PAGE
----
Thursday, April 4, 2013

A to Z Challenge: D is for Despair



Welcome to the 2013 A to Z Challenge!

This year, I’m focusing on two themes:  Emotions and grammar,
depending on which letter we’re on each day.

I’ll be sharing mostly what I’ve learned about writing emotion into a novel, but I’ll also be throwing in a few key grammar lessons, pet peeves I’ve picked up while working as an editor.

Today’s an emotion day!

__________

D is for despair:  the loss of hope; hopelessness; to lose, give up, or be without hope

There is probably no worse feeling than despair.  It comes in all shapes and sizes and is relative to our life experience.  I’ve certainly experienced it, but I’m sure it was nowhere near as bad as what some people live through.  Regardless, it affected me just as adversely as it would anyone else in any situation.  When hope is lost, no matter the reason, nothing else matters.

When writing about despair, which I did extensively in my novel, The Mistaken, it’s best to tackle it gradually, building it up over time, day after day, like weight being added to the character’s shoulders until he eventually breaks under the pressure.  That’s part of what makes despair so debilitating.  Everyday, you wake up realizing nothing has changed, or it’s only gotten worse, and that’s one more brick you have to carry.

You have to be concrete when writing about despair, no clichés or heavy-handed melodrama.  I found comparison works well.  Have the character reflect back on a time when life was good, when he had expectations, then show how it’s changed, what he’s lost, and how nothing will ever be the same.  Below are two short passages from my novel:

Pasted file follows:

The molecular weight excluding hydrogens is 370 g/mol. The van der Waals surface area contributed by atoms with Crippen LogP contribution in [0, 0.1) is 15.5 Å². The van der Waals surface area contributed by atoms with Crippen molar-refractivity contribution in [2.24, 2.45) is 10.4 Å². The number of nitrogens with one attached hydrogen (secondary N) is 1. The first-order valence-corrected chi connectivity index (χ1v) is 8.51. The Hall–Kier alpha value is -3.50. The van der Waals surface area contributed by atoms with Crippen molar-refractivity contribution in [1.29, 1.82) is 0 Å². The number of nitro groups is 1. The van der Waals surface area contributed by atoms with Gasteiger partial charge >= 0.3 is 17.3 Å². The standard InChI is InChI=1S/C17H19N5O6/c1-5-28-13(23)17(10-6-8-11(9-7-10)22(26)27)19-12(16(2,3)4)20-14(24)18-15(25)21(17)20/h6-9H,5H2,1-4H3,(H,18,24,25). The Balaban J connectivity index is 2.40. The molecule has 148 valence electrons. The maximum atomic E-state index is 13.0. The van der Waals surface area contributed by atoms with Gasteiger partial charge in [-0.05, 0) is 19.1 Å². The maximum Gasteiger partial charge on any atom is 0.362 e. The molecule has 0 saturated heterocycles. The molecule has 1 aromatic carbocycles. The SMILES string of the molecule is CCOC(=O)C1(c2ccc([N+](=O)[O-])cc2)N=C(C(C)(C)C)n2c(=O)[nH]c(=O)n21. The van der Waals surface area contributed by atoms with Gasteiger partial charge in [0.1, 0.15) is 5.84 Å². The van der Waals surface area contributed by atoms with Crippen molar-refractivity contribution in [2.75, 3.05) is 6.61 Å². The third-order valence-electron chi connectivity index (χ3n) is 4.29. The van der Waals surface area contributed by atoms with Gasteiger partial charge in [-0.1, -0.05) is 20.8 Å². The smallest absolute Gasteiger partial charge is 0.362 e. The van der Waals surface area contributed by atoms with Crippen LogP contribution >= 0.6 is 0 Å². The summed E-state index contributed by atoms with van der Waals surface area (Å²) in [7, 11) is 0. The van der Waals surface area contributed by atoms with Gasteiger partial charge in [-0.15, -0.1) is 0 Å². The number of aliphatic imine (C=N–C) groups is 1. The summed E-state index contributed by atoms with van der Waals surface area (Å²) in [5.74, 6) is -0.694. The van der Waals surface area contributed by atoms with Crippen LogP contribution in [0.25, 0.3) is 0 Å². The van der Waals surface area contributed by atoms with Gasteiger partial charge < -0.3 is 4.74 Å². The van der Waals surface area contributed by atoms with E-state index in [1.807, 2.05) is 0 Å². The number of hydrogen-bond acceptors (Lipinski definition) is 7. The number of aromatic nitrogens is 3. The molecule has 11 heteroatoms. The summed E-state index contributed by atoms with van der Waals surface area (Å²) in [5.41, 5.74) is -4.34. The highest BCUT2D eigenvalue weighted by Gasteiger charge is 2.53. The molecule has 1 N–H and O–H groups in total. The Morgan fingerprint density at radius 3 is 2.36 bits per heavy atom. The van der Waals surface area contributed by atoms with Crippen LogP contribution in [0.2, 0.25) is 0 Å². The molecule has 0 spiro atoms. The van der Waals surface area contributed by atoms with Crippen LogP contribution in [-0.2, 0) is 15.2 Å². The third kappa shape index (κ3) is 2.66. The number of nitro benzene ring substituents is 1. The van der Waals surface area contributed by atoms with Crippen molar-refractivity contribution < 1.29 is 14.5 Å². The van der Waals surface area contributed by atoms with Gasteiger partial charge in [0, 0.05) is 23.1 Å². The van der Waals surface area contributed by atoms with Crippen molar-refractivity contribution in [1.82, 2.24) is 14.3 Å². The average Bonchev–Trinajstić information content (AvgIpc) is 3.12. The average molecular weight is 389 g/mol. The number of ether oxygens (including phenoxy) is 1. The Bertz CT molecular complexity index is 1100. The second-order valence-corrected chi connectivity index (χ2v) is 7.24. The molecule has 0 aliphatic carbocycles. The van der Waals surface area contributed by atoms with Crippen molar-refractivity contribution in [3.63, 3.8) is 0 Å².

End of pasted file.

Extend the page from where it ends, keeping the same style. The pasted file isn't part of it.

At first, it gave me some relief to savor the vision of retribution. Yet, I always woke up the next day with the realization that Erin Anderson was still alive and well, walking the earth, enjoying her life, enjoying her family, while my wife was not, while my child lay eternally buried in Jillian’s cold womb six feet beneath the heavy earth, a tiny speck of immeasurable possibility heartlessly quashed into nothingness...

... Alone now, I sat back in my chair with a full bottle of tequila and drank. With my mobile phone in hand, I played Jill’s last voicemail message on an endless loop, over and over, until I could recite it perfectly, word for word in pitch and tone...

There are many physical characteristics to show despair—rocking back and forth, hugging the body, scrubbing hands down the face, the list is endless—but one of the best ways is to have the character act out in ways he never would have otherwise, pushing him over the line. Desperation often drives people to do things they later deeply regret.



33 comments:

Elizabeth Seckman said...

I'm reading "Save the Cat" right now and I kept hearing...all is lost...as I read. Yes, it should come gradually and culminate on page 75...if my Cat notes are right.

Alex J. Cavanaugh said...

I think you captured the essence of despair better than anyone, Nancy! Ty sank to such depths, I almost wanted to go kill myself.

JeffO said...

Heh, I think anyone who has gotten into this writing thing knows despair!

Damyanti said...

Desperation often drives people to do things they later deeply regret.

So very true.

Damyanti @Daily(w)rite
Co-host, A to Z Challenge 2013

Twitter: @AprilA2Z
#atozchallenge

Dani said...

Dispair is not a good feeling. I do whatever I can to make sure I'm never there.
Dani @ Entertaining Interests
#warriorminion

John Wiswell said...

Related: Desperation is also one of my favorite novels. Couldn't have gotten a better book under such a title.

Andrew Leon said...

I despair of getting through the month of April.

C. Lee McKenzie said...

You nailed despair in The Mistaken. It was the perfect motivation for your character. Great D post.

Steven said...